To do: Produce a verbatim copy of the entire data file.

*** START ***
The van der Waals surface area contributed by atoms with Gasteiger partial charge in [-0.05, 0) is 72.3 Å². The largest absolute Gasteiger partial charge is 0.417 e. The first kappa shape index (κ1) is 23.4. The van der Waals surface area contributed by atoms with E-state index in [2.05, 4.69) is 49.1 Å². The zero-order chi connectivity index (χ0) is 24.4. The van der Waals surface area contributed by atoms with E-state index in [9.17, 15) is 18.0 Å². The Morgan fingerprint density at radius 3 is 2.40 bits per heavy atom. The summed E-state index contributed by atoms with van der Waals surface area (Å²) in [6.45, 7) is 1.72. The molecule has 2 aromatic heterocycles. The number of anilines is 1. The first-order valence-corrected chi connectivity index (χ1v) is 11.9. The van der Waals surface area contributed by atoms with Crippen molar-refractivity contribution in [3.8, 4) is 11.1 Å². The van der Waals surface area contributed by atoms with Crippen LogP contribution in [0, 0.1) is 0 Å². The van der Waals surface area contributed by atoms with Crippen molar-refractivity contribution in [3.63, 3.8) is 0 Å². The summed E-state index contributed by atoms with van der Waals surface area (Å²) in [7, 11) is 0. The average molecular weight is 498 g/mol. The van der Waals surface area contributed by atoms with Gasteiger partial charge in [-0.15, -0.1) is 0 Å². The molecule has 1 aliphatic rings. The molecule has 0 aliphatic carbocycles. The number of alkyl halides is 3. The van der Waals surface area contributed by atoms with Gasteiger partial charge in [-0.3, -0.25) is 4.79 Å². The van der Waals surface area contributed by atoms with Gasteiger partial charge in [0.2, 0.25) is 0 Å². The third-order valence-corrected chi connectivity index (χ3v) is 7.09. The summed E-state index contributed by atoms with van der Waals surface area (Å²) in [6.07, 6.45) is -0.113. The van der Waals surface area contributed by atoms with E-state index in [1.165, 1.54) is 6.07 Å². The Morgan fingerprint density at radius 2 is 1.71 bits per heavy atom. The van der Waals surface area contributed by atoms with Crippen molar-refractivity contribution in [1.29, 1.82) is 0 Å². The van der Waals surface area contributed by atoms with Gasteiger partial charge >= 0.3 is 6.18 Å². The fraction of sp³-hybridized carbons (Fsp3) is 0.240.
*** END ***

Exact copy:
The van der Waals surface area contributed by atoms with Gasteiger partial charge in [-0.05, 0) is 72.3 Å². The largest absolute Gasteiger partial charge is 0.417 e. The first kappa shape index (κ1) is 23.4. The van der Waals surface area contributed by atoms with E-state index in [2.05, 4.69) is 49.1 Å². The zero-order chi connectivity index (χ0) is 24.4. The van der Waals surface area contributed by atoms with E-state index in [9.17, 15) is 18.0 Å². The Morgan fingerprint density at radius 3 is 2.40 bits per heavy atom. The summed E-state index contributed by atoms with van der Waals surface area (Å²) in [6.45, 7) is 1.72. The molecule has 2 aromatic heterocycles. The number of anilines is 1. The first-order valence-corrected chi connectivity index (χ1v) is 11.9. The van der Waals surface area contributed by atoms with Crippen molar-refractivity contribution in [3.8, 4) is 11.1 Å². The van der Waals surface area contributed by atoms with Crippen LogP contribution in [0, 0.1) is 0 Å². The van der Waals surface area contributed by atoms with Crippen molar-refractivity contribution in [3.63, 3.8) is 0 Å². The summed E-state index contributed by atoms with van der Waals surface area (Å²) in [7, 11) is 0. The average molecular weight is 498 g/mol. The van der Waals surface area contributed by atoms with Gasteiger partial charge in [-0.15, -0.1) is 0 Å². The molecule has 1 aliphatic rings. The molecule has 0 aliphatic carbocycles. The number of alkyl halides is 3. The van der Waals surface area contributed by atoms with Gasteiger partial charge in [-0.3, -0.25) is 4.79 Å². The van der Waals surface area contributed by atoms with Gasteiger partial charge in [0.2, 0.25) is 0 Å². The third-order valence-corrected chi connectivity index (χ3v) is 7.09. The summed E-state index contributed by atoms with van der Waals surface area (Å²) in [6.07, 6.45) is -0.113. The van der Waals surface area contributed by atoms with E-state index in [1.165, 1.54) is 6.07 Å². The Morgan fingerprint density at radius 2 is 1.71 bits per heavy atom. The van der Waals surface area contributed by atoms with Crippen molar-refractivity contribution in [1.29, 1.82) is 0 Å². The van der Waals surface area contributed by atoms with Gasteiger partial charge >= 0.3 is 6.18 Å². The fraction of sp³-hybridized carbons (Fsp3) is 0.240.